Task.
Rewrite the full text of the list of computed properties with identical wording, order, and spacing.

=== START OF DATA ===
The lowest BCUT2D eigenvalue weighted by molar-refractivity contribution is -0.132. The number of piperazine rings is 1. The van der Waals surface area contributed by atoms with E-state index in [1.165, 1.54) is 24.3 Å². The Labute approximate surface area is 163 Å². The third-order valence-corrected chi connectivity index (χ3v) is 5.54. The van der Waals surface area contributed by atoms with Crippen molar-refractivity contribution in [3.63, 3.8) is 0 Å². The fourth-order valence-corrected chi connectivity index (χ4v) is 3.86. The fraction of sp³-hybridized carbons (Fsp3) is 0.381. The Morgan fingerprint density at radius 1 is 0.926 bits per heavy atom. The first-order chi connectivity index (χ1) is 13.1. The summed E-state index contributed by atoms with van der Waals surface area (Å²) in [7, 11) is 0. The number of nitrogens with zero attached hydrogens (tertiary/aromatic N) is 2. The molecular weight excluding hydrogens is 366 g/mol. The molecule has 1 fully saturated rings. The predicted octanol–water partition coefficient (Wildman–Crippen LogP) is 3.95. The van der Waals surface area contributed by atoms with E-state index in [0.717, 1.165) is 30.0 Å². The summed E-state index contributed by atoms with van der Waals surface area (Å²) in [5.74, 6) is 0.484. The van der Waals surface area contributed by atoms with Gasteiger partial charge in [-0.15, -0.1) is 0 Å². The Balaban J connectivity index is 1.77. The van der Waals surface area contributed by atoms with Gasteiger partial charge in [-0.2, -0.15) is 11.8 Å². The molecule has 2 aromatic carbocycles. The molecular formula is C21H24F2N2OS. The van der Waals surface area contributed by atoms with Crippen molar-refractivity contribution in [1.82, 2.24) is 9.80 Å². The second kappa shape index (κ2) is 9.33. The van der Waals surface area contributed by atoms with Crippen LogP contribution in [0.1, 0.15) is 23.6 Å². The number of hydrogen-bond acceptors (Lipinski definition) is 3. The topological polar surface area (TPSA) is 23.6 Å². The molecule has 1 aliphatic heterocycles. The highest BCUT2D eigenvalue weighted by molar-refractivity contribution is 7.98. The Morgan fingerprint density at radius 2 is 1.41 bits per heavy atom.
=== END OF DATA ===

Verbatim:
The lowest BCUT2D eigenvalue weighted by molar-refractivity contribution is -0.132. The number of piperazine rings is 1. The van der Waals surface area contributed by atoms with E-state index in [1.165, 1.54) is 24.3 Å². The Labute approximate surface area is 163 Å². The third-order valence-corrected chi connectivity index (χ3v) is 5.54. The van der Waals surface area contributed by atoms with Crippen molar-refractivity contribution in [3.63, 3.8) is 0 Å². The fourth-order valence-corrected chi connectivity index (χ4v) is 3.86. The fraction of sp³-hybridized carbons (Fsp3) is 0.381. The Morgan fingerprint density at radius 1 is 0.926 bits per heavy atom. The first-order chi connectivity index (χ1) is 13.1. The summed E-state index contributed by atoms with van der Waals surface area (Å²) in [7, 11) is 0. The number of nitrogens with zero attached hydrogens (tertiary/aromatic N) is 2. The molecular weight excluding hydrogens is 366 g/mol. The molecule has 1 fully saturated rings. The predicted octanol–water partition coefficient (Wildman–Crippen LogP) is 3.95. The van der Waals surface area contributed by atoms with E-state index in [0.717, 1.165) is 30.0 Å². The summed E-state index contributed by atoms with van der Waals surface area (Å²) in [5.74, 6) is 0.484. The van der Waals surface area contributed by atoms with Gasteiger partial charge in [-0.15, -0.1) is 0 Å². The Balaban J connectivity index is 1.77. The van der Waals surface area contributed by atoms with Gasteiger partial charge in [-0.2, -0.15) is 11.8 Å². The molecule has 2 aromatic carbocycles. The molecular formula is C21H24F2N2OS. The van der Waals surface area contributed by atoms with Crippen molar-refractivity contribution in [1.82, 2.24) is 9.80 Å². The second kappa shape index (κ2) is 9.33. The van der Waals surface area contributed by atoms with Crippen LogP contribution in [0.1, 0.15) is 23.6 Å². The number of hydrogen-bond acceptors (Lipinski definition) is 3. The topological polar surface area (TPSA) is 23.6 Å². The molecule has 1 aliphatic heterocycles. The highest BCUT2D eigenvalue weighted by molar-refractivity contribution is 7.98. The Morgan fingerprint density at radius 2 is 1.41 bits per heavy atom.